In his blood: Fairchild Master Sgt. has competed in rodeo practically his whole life

  • Published
  • By Scott King
  • 92nd Air Refueling Wing Public Affairs
It started early for him, riding in the back of a pickup with his father from one rodeo to the next through corn-lined roads of rural Nebraska.

Master Sgt. Travis Beck, 92nd Aerospace Ground Equipment flight chief, grew up working on ranches learning about cattle, horses and discovering his passion - rodeo.

"Rodeo was a past time my father had always enjoyed, so naturally I picked it up," Sergeant Beck said. "Through my adolescent years, I learned from him and the rodeos he took me to, and started to compete on my own entering every event I could through middle school."

Sergeant Beck spent most of his life in the small town of Maxwell, Neb. With a population of only a few hundred people, he had small town values and a hard work ethic instilled in him early.

He took those values and hard work ethic to Tyron, Neb., where during his first few years of high school he blossomed into a serious contender in the rodeo arena.

"In my freshman and sophomore years of high school I had the chance to represent my school in the Nebraska High School Rodeo Association," Sergeant Beck said. "I was able to make it to the state finals both years in the steer wrestling1 and team roping2. I also traveled to Pueblo, Colo. where I qualified for the National High School Finals in steer wrestling in 1996 and 1997."

After graduating high school, Sergeant Beck decided to give up his scholarship to rodeo at a local college and join the Air Force for a four-year tour. In 1997, he enlisted in the Air Force and began his career as an aerospace ground equipment mechanic stationed at Yokota Air Base, Japan. Following that assignment, he was assigned to Spangdahlem Air Base, Germany, where he was re-introduced to rodeo.

"While at Spangdahlem, I was able to start back to rodeoing," he said. "I joined the European Rodeo Cowboys Association which allowed local U.S. military and Germany's military to travel Europe and rodeo together. We rodeo'd in almost every bordering country of Germany at one time or another."

He was crowned the 2001 and 2002 ERCA All-Around Cowboy3. 2002 was the first year the ERCA had become a part of the Professional Armed Forces Rodeo Association. As part of the association, he traveled with several other cowboys from Europe to Bandera, Texas for the 2002 World PAFRA Finals. The team represented well taking home seven of the nine "world" titles.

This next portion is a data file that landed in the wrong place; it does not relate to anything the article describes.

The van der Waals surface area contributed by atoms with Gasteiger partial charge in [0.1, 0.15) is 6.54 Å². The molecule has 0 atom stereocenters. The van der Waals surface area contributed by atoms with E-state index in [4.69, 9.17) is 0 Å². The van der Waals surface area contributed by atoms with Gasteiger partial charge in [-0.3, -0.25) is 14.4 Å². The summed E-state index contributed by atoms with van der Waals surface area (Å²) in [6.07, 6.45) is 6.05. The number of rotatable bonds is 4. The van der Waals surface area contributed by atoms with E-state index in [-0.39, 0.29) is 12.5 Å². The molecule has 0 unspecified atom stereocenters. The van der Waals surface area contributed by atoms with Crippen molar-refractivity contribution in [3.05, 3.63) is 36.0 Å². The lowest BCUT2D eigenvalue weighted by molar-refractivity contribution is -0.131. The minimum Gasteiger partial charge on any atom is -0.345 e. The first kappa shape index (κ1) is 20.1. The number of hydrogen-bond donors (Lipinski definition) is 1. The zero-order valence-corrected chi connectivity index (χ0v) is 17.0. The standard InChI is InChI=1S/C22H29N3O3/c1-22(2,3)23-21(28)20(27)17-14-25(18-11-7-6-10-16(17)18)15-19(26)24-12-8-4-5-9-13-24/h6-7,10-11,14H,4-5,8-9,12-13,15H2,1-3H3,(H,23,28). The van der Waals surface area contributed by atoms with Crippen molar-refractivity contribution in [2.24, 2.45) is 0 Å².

For a few years, Sergeant Beck was off the rodeo circuit while serving as a military training instructor at Lackland AFB, Texas.

"In 2005 I was able to start rodeoing again and got back into team roping and steer wrestling," he said. I met up with an old friend of mine from Nebraska and we won a set of horse trailers together - it was my greatest moment of my rodeo career thus far - I really needed a trailer."

In 2007, he was assigned to Fairchild where he was able to start up rodeoing again and head back on the road.

"Every summer weekend and most week nights are filled with practice, but it's something I love to do and have had the support to allow me to do it, he said."In 2008, I made it to the Pro-West Rodeo Association year-end finals in Yakima, Wash. in the saddle bronc5 riding. Then in 2010, I took a big step joining the Professional Rodeo Cowboys Association."

In this association, he was able to compete in Cheney, Omak and the Pendleton Rodeos. He also was able to make it back to the PAFRA World Final that was held in Glen Rose, Texas in Nov. 2010. There, he won the calf roping6, steer wrestling, and chute dogging7 competitions and won the prestigious All-Around Cowboy title.

"Rodeo is a great American sport that has been around for hundreds of years," Sergeant Beck explained. "Luckily for me, I have had the Air Force leadership support that has allowed me to peruse my rodeo passion. When people find out I'm in the military and able to rodeo at the high levels I am, they look at me and the Air Force in a whole new perspective."